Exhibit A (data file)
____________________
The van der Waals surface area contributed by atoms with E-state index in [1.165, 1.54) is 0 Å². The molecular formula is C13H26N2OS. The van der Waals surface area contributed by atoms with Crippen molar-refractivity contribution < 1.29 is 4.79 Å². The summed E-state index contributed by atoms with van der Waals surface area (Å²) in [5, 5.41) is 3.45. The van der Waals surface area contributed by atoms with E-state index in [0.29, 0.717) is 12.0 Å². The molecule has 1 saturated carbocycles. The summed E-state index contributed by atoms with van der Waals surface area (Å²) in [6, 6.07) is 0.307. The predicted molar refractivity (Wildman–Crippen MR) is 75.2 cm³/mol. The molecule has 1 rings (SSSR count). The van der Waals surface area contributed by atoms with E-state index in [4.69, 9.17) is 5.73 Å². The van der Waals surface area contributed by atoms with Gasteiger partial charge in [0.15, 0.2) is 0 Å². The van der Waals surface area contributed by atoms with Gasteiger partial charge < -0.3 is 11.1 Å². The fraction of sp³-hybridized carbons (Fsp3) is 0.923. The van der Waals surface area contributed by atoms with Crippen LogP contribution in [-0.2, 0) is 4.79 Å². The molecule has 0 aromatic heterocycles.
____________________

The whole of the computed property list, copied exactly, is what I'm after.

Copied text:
The van der Waals surface area contributed by atoms with E-state index in [1.165, 1.54) is 0 Å². The molecular formula is C13H26N2OS. The van der Waals surface area contributed by atoms with Crippen molar-refractivity contribution < 1.29 is 4.79 Å². The summed E-state index contributed by atoms with van der Waals surface area (Å²) in [5, 5.41) is 3.45. The van der Waals surface area contributed by atoms with E-state index in [0.29, 0.717) is 12.0 Å². The molecule has 1 saturated carbocycles. The summed E-state index contributed by atoms with van der Waals surface area (Å²) in [6, 6.07) is 0.307. The predicted molar refractivity (Wildman–Crippen MR) is 75.2 cm³/mol. The molecule has 1 rings (SSSR count). The van der Waals surface area contributed by atoms with E-state index in [4.69, 9.17) is 5.73 Å². The van der Waals surface area contributed by atoms with Gasteiger partial charge in [0.15, 0.2) is 0 Å². The van der Waals surface area contributed by atoms with Gasteiger partial charge < -0.3 is 11.1 Å². The fraction of sp³-hybridized carbons (Fsp3) is 0.923. The van der Waals surface area contributed by atoms with Crippen LogP contribution in [-0.2, 0) is 4.79 Å². The molecule has 0 aromatic heterocycles.